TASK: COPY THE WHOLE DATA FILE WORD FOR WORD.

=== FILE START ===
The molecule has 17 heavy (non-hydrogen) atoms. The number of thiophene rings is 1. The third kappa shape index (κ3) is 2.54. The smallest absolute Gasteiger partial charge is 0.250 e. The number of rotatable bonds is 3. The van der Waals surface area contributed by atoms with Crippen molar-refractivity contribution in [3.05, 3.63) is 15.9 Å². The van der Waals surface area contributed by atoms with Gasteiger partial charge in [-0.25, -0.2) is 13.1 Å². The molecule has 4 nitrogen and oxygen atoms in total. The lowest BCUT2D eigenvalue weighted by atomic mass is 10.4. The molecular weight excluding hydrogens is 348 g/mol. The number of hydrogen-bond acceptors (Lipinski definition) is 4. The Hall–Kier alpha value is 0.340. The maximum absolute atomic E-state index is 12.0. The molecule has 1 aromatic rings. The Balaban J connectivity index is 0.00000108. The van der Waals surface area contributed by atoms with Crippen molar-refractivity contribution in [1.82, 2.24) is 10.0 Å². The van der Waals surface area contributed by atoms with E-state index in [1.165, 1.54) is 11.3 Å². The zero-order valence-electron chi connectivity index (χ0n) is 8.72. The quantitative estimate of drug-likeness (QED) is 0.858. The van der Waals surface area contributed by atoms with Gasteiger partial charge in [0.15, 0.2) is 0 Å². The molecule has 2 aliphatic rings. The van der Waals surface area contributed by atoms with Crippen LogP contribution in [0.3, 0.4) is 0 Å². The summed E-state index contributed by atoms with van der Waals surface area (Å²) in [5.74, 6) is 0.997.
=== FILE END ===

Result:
The molecule has 17 heavy (non-hydrogen) atoms. The number of thiophene rings is 1. The third kappa shape index (κ3) is 2.54. The smallest absolute Gasteiger partial charge is 0.250 e. The number of rotatable bonds is 3. The van der Waals surface area contributed by atoms with Crippen molar-refractivity contribution in [3.05, 3.63) is 15.9 Å². The van der Waals surface area contributed by atoms with Gasteiger partial charge in [-0.25, -0.2) is 13.1 Å². The molecule has 4 nitrogen and oxygen atoms in total. The lowest BCUT2D eigenvalue weighted by atomic mass is 10.4. The molecular weight excluding hydrogens is 348 g/mol. The number of hydrogen-bond acceptors (Lipinski definition) is 4. The Hall–Kier alpha value is 0.340. The maximum absolute atomic E-state index is 12.0. The molecule has 1 aromatic rings. The Balaban J connectivity index is 0.00000108. The van der Waals surface area contributed by atoms with Crippen molar-refractivity contribution in [1.82, 2.24) is 10.0 Å². The van der Waals surface area contributed by atoms with E-state index in [1.165, 1.54) is 11.3 Å². The zero-order valence-electron chi connectivity index (χ0n) is 8.72. The quantitative estimate of drug-likeness (QED) is 0.858. The van der Waals surface area contributed by atoms with Gasteiger partial charge in [0.15, 0.2) is 0 Å². The molecule has 2 aliphatic rings. The van der Waals surface area contributed by atoms with Crippen LogP contribution in [0.3, 0.4) is 0 Å². The summed E-state index contributed by atoms with van der Waals surface area (Å²) in [5.74, 6) is 0.997.